The hate crimes prevention act that was strongly opposed by some Christian conservatives was dropped from a defense bill Thursday.
House Democrats dropped the measure, which extended hate crimes protection to gays and lesbians, because they were worried the defense bill would not pass. Some religious conservatives were initially afraid the bill would infringe on religious liberty.
Groups who opposed the bill included the Southern Baptist Ethics and Religious Liberty Commission, Focus on the Family, the Family Research Council, and Exodus International. Some leaders were concerned that the bill would prevent pastors from speaking against homosexuality in the pulpit.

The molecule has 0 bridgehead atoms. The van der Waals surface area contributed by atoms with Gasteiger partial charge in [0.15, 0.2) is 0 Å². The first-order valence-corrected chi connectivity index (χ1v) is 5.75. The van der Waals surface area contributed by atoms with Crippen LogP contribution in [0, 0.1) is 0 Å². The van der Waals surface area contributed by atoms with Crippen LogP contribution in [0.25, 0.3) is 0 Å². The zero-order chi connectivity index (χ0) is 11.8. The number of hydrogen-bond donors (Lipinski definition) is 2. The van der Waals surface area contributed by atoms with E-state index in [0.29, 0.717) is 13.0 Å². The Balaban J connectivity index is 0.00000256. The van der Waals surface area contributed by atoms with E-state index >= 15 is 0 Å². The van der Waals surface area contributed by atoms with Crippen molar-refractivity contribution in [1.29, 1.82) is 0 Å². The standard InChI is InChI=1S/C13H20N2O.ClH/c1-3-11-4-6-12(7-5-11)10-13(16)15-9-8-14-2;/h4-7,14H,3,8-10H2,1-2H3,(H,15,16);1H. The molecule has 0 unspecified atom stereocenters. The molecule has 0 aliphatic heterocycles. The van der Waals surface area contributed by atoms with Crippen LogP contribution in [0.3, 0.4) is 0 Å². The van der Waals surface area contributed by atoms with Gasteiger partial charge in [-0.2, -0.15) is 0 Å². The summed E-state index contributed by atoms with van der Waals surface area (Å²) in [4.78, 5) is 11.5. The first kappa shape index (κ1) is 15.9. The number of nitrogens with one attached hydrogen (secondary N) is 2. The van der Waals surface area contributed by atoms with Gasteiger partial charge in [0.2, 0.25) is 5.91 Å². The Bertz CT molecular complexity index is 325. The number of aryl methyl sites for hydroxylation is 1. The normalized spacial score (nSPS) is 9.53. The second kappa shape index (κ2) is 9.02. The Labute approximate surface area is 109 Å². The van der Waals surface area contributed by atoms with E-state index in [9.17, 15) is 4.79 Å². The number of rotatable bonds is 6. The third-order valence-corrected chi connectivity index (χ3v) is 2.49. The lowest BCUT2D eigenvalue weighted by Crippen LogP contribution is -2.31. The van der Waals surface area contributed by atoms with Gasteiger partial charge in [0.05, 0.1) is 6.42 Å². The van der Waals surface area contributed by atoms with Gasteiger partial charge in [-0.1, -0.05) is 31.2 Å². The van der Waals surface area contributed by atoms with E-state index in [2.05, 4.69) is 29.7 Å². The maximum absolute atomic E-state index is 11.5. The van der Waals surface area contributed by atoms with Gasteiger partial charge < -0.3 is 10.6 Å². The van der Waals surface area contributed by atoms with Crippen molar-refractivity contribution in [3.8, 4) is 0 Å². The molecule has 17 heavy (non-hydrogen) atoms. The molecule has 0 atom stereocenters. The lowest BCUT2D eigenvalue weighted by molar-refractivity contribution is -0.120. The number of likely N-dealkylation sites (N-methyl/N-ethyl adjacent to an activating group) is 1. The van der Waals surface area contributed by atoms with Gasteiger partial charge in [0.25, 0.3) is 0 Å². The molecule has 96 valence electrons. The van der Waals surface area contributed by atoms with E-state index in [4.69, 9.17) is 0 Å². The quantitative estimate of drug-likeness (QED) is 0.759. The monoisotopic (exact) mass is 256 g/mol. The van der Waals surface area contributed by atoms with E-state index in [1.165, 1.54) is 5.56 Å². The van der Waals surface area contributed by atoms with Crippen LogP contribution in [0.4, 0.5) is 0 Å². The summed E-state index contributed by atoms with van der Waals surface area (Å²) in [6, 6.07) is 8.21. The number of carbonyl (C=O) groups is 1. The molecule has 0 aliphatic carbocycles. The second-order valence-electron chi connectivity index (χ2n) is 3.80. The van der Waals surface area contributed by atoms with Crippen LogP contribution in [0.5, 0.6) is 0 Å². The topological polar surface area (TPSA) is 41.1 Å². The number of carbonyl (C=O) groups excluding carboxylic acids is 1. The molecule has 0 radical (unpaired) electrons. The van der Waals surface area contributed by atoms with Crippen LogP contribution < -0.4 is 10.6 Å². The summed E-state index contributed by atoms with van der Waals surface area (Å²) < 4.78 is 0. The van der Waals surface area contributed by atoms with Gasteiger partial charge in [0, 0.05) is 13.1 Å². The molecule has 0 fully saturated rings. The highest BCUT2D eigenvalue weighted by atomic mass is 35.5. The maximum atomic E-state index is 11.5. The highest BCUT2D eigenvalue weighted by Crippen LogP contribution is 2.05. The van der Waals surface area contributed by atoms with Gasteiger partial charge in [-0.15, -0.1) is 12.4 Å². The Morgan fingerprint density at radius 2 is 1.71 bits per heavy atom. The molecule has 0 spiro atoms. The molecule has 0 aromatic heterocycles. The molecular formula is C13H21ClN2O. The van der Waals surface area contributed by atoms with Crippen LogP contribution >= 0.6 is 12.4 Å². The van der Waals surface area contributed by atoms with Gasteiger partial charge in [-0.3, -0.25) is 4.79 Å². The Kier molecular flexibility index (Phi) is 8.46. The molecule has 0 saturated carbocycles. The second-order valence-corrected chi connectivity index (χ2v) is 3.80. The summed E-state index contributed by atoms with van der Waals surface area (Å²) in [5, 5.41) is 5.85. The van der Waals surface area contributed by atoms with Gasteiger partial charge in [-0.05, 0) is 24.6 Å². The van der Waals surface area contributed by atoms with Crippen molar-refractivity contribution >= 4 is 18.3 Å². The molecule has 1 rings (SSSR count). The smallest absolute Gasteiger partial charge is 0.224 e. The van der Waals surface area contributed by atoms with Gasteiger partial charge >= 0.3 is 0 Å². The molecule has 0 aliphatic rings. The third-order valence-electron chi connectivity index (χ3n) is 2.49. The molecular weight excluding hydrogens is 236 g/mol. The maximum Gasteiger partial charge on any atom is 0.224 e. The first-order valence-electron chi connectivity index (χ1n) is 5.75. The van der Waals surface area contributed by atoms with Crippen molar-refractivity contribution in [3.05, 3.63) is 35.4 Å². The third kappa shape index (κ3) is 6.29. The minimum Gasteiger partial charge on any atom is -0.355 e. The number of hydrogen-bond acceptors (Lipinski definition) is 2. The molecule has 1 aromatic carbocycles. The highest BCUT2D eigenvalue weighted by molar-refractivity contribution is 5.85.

Supporters noted that the bill was limited to violent crimes and explicitly contained a provision that says nothing in the bill would prohibit free speech.
"There just doesn't seem to be any evidence that hate crime laws have been used to chill speech, they are really used for action," said Charles Haynes, a senior scholar with ...1